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Running an Electric Guitar direct into PA?


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I recently picked up a Gretsch Hollowbody Electric, and I was showing it to a friend the other day and he mentioned that I should use this on one of our acoustic gigs. I play in an acoustic duo and I have a Gretsch acoustic that I run through a few pedals and into our Mackie 808 powered mixer We use Yorkville YX15 mains. I am wondering has anyone ever tried doing this? Granted, I believe the Gretsch pickups are going to be a lot hotter than the acoustic piezos and I will have to pull the level down on it. I really love the sound of the new gretsch, but don't want to risk damaging the speakers. Any recommendations or suggestions are always greatly appreciated!:thu:

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I'm not a fan of electrics ran straight to the PA, even hollow bodies. But, you should try it and decide whether you like the tone or not. It may work for your application. Without some type of preamp, you're probably going to have a very weak signal.

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I recently picked up a Gretsch Hollowbody Electric, and I was showing it to a friend the other day and he mentioned that I should use this on one of our acoustic gigs. I play in an acoustic duo and I have a Gretsch acoustic that I run through a few pedals and into our Mackie 808 powered mixer We use Yorkville YX15 mains. I am wondering has anyone ever tried doing this? Granted, I believe the Gretsch pickups are going to be a lot hotter than the acoustic piezos and I will have to pull the level down on it. I really love the sound of the new gretsch, but don't want to risk damaging the speakers. Any recommendations or suggestions are always greatly appreciated!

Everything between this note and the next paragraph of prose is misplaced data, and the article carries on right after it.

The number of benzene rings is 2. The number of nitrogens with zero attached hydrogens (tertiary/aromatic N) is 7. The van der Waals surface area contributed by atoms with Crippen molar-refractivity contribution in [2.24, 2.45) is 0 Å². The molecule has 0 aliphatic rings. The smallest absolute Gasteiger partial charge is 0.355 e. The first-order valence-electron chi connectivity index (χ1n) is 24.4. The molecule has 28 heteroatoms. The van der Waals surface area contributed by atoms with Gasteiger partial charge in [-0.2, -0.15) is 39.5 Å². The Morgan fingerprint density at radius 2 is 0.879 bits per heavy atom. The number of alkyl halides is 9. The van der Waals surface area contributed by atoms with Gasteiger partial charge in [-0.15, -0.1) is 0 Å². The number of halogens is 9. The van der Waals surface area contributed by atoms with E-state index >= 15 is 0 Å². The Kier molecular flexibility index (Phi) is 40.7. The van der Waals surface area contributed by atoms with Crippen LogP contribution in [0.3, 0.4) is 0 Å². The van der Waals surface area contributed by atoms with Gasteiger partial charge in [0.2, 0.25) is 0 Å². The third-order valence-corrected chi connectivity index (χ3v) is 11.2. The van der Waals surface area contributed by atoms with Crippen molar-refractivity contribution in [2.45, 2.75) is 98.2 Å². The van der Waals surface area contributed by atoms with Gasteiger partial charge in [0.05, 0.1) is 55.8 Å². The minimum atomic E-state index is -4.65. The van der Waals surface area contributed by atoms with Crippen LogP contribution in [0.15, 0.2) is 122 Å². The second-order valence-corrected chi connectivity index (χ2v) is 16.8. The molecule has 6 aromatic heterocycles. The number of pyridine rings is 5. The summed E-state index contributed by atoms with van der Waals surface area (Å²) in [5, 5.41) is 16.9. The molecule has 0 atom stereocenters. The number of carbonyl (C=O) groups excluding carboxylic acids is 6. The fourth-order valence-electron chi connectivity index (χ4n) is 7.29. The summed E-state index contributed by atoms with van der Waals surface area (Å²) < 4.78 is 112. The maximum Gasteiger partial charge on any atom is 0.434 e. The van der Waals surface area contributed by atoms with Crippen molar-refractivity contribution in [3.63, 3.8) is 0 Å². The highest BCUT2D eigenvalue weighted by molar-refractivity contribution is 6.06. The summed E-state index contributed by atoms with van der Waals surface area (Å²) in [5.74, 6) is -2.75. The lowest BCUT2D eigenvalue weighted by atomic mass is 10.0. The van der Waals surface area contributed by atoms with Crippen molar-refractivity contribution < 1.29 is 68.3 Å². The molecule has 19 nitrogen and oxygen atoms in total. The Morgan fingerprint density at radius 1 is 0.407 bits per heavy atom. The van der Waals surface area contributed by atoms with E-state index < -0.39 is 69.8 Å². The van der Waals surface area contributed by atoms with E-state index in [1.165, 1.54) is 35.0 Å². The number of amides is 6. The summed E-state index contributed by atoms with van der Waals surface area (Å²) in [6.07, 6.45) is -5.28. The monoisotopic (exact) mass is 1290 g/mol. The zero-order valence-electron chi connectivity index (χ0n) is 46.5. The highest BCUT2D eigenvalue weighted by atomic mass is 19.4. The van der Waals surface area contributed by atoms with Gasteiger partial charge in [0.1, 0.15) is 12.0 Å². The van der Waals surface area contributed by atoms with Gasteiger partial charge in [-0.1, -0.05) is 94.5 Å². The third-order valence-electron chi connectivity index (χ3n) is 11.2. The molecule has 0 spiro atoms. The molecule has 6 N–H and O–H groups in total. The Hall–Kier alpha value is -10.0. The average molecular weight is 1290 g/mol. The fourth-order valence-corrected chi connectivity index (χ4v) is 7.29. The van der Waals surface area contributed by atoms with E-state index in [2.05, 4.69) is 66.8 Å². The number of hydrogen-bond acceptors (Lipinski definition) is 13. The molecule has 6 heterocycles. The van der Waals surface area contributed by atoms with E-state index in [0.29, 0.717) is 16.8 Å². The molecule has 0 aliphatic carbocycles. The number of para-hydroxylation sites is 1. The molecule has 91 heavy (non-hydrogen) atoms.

:thu:

 

A guitar amp is a large part of the tone that the instrument produces. The PA is meant to faithfully reproduce the combined tone of player/instrument/amp and project it to a wider audience then the amp itself can do.

 

While you certainly "can" run it direct, you may get better results with mic'ing a small 15-20 watt amp.

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An old joke:

 

Q: How many bluegrass musicians does it take to screw in a light bulb?

A: Nine.....

 

 

 

 

 

 

 

 

 

 

 

(One to screw it in, and eight to stand around and complain that the damn thing's electric.

 

In other words, if you're REALLY an acoustic act, stick to microphones and leave the pickups at home. Piezos color tone too, though in different ways than their predecessors.

 

But the main thing is that you like what you hear. Try it, and if it sounds good, do it!

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Which Gretsch do you have? They are wonderful guitars! If you ever get a chance to upgrade your pickups, check out TV Jones (if it doesn't have it already). He is 'THE MAN' among filter trons.

 

Like has been said before, a large part of the sound is the amp. Especially with my Gretsch, it sounds o.k. until I get it loud enough so the guitar 'hears' itself. In other words, the guitar top vibrates according to the sound coming out of the amp. Not so loud that it starts feeding back, but loud enough to affect the tone.

 

Johnny

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Interesting thread. There is nothing wrong with running an electric guitar direct into the mixer... so long as it works, and you like the sound of it. Nothing wrong with blending the sound of a hollow body electric guitar with an acoustic guitar... so long as it works and you like the sound of it. Nothing wrong with making an amp a part of the whole thing either... so long as it works, and you like the sound of it. If it starts not working, then you need to either try something else to make it work, or change directions. If you don't like the sound of it, then that is a different problem. I am not trying to be cheap or cheesy. I say go for it... but try to keep it simple, and don't let it get too loud.

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There are products out there intended to be used between an electric guitar and a PA system. The most famous unit is the Line 6 POD, although there are others. They emulate the sounds of several electric guitar amps so you can get a more authentic tone through the PA without having to use an actual guitar amplifier.